For one thing, you owe God honor. In Malachi 1:6, He says,

“A son honors his father, And a servant his master.

If then I am the Father, Where is My honor?

And if I am a Master, Where is My reverence?” (Mal. 1:6).

Or how about outside of the church building—and in the everyday business of life? You owe God a godly daily life. Micah 6:8 says,

With what shall I come before the LORD, And bow myself before the High God?

Shall I come before Him with burnt offerings, With calves a year old?

Will the LORD be pleased with thousands of rams, Ten thousand rivers of oil?

Shall I give my firstborn for my transgression, The fruit of my body for the sin of my soul?

He has shown you, O man, what is good; And what does the LORD require of you But to do justly, To love mercy, And to walk humbly with your God? (Micah 6:6-8).

What about your wealth. Everything that you have is a gift from Him; and you owe Him the rights to the first and best share. In Malachi 3:8-10, He tells the people of Israel;

He has shown you, O man, what is good; And what does the LORD require of you But to do justly, To love mercy, And to walk humbly with your God? (Micah 6:6-8).

What about your wealth. Everything that you have is a gift from Him; and you owe Him the rights to the first and best share. In Malachi 3:8-10, He tells the people of Israel;

“Will a man rob God?

Yet you have robbed Me!

But you say, ‘In what way have we robbed You?’ In tithes and offerings.

You are cursed with a curse, For you have robbed Me, Even this whole nation.

Bring all the tithes into the storehouse, That there may be food in My house, And try Me now in this,” Says the LORD of hosts, “If I will not open for you the windows of heaven And pour out for you such blessing That there will not be room enough to receive it” (Malachi 3:8-10).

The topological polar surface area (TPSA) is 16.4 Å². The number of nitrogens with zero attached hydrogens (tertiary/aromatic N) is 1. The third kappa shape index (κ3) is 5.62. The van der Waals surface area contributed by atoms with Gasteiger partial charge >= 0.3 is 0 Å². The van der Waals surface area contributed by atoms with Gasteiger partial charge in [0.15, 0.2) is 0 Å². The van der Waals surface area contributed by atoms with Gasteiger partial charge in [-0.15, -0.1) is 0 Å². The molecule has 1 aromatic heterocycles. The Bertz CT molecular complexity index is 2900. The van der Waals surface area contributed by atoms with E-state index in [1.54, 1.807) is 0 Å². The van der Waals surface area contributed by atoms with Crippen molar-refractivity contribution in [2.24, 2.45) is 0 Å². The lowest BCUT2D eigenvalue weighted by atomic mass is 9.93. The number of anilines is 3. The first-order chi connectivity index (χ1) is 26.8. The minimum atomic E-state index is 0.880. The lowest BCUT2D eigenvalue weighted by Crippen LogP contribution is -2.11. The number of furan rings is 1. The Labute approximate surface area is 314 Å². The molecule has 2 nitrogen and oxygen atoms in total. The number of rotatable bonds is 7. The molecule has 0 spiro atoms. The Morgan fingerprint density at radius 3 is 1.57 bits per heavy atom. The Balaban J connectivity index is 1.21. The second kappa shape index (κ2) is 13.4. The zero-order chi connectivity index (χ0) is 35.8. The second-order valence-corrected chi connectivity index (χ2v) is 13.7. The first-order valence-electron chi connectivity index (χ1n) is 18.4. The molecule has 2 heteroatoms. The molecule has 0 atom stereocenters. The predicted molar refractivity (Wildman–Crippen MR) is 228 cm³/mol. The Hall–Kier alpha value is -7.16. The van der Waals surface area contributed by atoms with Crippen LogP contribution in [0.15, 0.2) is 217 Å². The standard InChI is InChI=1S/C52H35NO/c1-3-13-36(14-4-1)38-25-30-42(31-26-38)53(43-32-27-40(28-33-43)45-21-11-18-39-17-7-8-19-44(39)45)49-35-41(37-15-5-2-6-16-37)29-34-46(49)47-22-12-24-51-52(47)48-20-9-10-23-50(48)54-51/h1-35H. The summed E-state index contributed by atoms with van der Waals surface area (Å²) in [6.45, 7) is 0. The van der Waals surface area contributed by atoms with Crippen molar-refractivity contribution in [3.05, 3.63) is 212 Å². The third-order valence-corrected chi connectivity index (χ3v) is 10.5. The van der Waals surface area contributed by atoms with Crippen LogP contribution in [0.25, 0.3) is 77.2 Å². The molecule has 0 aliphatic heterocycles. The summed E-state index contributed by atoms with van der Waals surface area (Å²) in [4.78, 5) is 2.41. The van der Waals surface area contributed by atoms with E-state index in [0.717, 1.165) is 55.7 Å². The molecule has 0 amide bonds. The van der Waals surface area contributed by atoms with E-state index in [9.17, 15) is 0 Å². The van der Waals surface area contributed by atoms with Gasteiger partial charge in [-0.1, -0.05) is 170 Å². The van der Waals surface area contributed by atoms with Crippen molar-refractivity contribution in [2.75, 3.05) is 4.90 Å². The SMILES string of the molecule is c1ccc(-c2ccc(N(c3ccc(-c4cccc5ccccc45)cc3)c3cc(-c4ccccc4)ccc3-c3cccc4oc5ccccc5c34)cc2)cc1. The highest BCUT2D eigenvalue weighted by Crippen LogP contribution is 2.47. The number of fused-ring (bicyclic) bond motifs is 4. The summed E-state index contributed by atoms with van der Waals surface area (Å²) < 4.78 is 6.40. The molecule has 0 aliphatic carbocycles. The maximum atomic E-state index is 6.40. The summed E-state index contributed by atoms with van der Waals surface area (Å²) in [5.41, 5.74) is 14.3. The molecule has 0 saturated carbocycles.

You owe Him your service to His kingdom agenda. When it comes to all of the other concerns of life, Jesus tells us in Matthew 6:33;

But seek first the kingdom of God and His righteousness, and all these things shall be added to you (Matthew 6:33).

You owe Him your personal holiness. 1 Thessalonians 4:3 says;

For this is the will of God, your sanctification: that you should abstain from sexual immorality (1 Thessalonians 4:3).

He has a right to have you glorify Him with your whole being. 1 Corinthians 6:20 says;

For you were bought at a price; therefore glorify God in your body and in your spirit, which are God’s (1 Corinthians 6:20).

He has a right to your body. In Romans 12:1—after Paul’s long description of God’s work in saving us through faith in Christ—it says;

I beseech you therefore, brethren, by the mercies of God, that you present your bodies a living sacrifice, holy , acceptable to God, which is your reasonable service . . .” (Romans 12:1).

He has a right to your first love. In Matthew 22:37-40; Jesus was asked which was the greatest commandment. And He said;

“‘You shall love the LORD your God with all your heart, with all your soul, and with all your mind.’ This is the first and great commandment. And the second is like it: ‘You shall love your neighbor as yourself.’ On these two commandments hang all the Law and the Prophets” (Matthew 22:37-40).

He even has the right to expect you to believe on His Son. In John 6:29, Jesus said,

“This is the work of God, that you believe in Him whom He sent” (John 6:29).

Dear brothers and sisters, it’s our duty to render to Caesar what is Caesar’s. But let’s be even more sure that we do the greater duty—to faithfully render to God what is God’s.

In the name of God the Father the son and the Holy spirit

Father Jonathon Wylie: Rejoice in the Lord Always

Sermon delivered on Trinity 18A, Sunday, October 11, 2020 at St. Augustine’s Anglican Church, Westerville, OH.

Father Wylie has been infected by the dreaded I-can’t-produce-a-sermon-transcript bug that has run rampant through the clergy types here at St. Augustine’s (only Fathers Madanu and Maney remain unafflicted). To listen to the audio podcast of his sermon, click here.

Lectionary texts: Exodus 32.1-14; Psalm 106.1-6, 19-23, Philippians 4.1-9; St. Matthew 22.1-14.

 

Wedding Sermon: Ribs Done Well

Sermon delivered in Toledo, OH. If you would prefer to hear the audio podcast of this sermon, usually somewhat different from the text below, click here.

Lectionary texts: Genesis 2.18-29; Ephesians 5.21-33; John 15.1-8.

In the name of God: the Father, the Son, and the Holy Spirit. Amen.